Monday, August 19, 2013

Children and Technology Follow-Up: Mindfulness

If any of you had a chance to listen to the Diane Rehm show featuring Catherine Steiner-Adair, I'm sure you found it fascinating. Throughout the program I was struck by the need for increased mindfulness in our interactions with children and fellow adults. I know I am guilty of zoning out in front of my computer screen or letting my phone take away my attention during a face-to-face conversation with my husband. I've only had a smartphone for one year and it's amazing how much of a distraction it has proven to be. Before jumping on the iPhone train, both my husband and I either did not have cell phones or had the really basic ones that are easy to ignore because the only thing you could do with them was make calls. 

Now I find myself constantly having to resist the temptation to check my phone for a message, a Facebook post, a twitter response, etc. Granted, there are definite benefits. I love being able to text back and forth with my parents and siblings, who are over 3000 miles away. I like the convenience of many of the apps I use. The main challenge is making a conscious choice to put the phone away when I'm with people. I think I have an advantage here over younger people because I know what it is like to host a dinner party where no one was using a smart phone. I know what it's like to have a three-hour coffee date with a friend and never be interrupted by a chirping phone. Like Steiner-Adair I feel very sad for the tech generation as they may never know what it's like to have those unwired exchanges. 

Steiner-Adair put it very well when she said: "The big disconnect really is the paradox of the age. We are unbelievably connected to each other in ways we've never been able to be and yet the quality of our connection has led to an increase in loneliness, in face time, in speaking to one another, in being fully present with each other. All the human attributes that make us fully human in our connections to each other."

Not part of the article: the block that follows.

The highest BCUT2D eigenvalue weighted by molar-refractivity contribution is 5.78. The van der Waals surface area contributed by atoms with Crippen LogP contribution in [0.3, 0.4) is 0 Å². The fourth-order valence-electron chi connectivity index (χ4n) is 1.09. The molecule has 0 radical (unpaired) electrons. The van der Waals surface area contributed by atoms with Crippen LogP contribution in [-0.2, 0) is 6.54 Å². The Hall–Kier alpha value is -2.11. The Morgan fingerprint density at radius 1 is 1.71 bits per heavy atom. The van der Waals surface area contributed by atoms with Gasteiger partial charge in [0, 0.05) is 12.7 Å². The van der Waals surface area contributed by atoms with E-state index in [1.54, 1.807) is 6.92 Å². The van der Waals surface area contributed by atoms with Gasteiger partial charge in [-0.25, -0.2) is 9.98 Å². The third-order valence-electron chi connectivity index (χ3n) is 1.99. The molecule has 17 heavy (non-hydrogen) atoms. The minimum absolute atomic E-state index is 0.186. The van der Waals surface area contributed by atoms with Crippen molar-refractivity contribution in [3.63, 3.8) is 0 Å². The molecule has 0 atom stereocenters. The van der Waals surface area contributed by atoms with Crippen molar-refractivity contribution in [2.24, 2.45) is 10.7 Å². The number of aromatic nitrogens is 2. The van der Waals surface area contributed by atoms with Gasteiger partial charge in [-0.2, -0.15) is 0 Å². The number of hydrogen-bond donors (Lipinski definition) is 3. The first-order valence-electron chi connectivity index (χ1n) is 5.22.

To be fair, my siblings and I all have memories of my mom spending long hours on the phone (the old fashioned kind!) with friends who needed her attention. And it's human nature to be distracted and to focus on the urgent. The difference I think Steiner-Adair finds troubling is that screens are everywhere. And it's so easy to simply resort to technology in moments of stress and frustration. "And there's no doubt when you hand a child a smart phone because they're frustrated in the checkout line and it's so easy. What we are teaching kids in those moments is that the way you deal with frustration or being upset is to stimulate the brain not to calm the brain down."

It seems to me that one way to combat our technologically addicted world is mindfulness. Now mindfulness is usually traced back to Buddhist practices of meditation but I prefer to think of it as a conscious decision to engage with life in a meaningful and spiritually aware way. One can find many biblical references to living thoughtfully and developing a disciplined mind (Col 3:2, Rom 8:5, Rom 8:6, Rom 12:2). By "taking a beat" in moments of frustration and busy-ness, one can cultivate a habit of mindfulness and by modeling this to our children, maybe we can stem the tide of technological invasion into our lives. Now, this may involve setting up and maintaining strict boundaries. More than that I think that it means making a concerted effort to spend quality time together. Those of you who read this blog regularly can probably predict how I think that should happen. Yes, I think that reading aloud as a family is a great way to encourage interaction. Playing together, whether it's board games or a friendly match of soccer or touch football, is another great way to encourage "real" interaction. The best antidote to screen time is real human connection. If we make ourselves available to those real-world interactions by limiting our virtual ones we'll probably end up being better spouses, parents, and friends to the people in our lives. And we'll be showing the next generation that technological interaction is not the only method. 

There is a time and a place for technology (I am writing this on a blog after all) and it's a very useful tool. And I think that's the key. It is there for my use, I have control over the role it plays in my life. I start classes next week and I know that that is when I have a tendency to allow technology to play a bigger role in my life. And so as we're all starting up school, I am going to challenge myself to more mindfulness in terms of my interaction with others. Will you join me?

All quotations taken from the transcript of "The Big Disconnect" available here.

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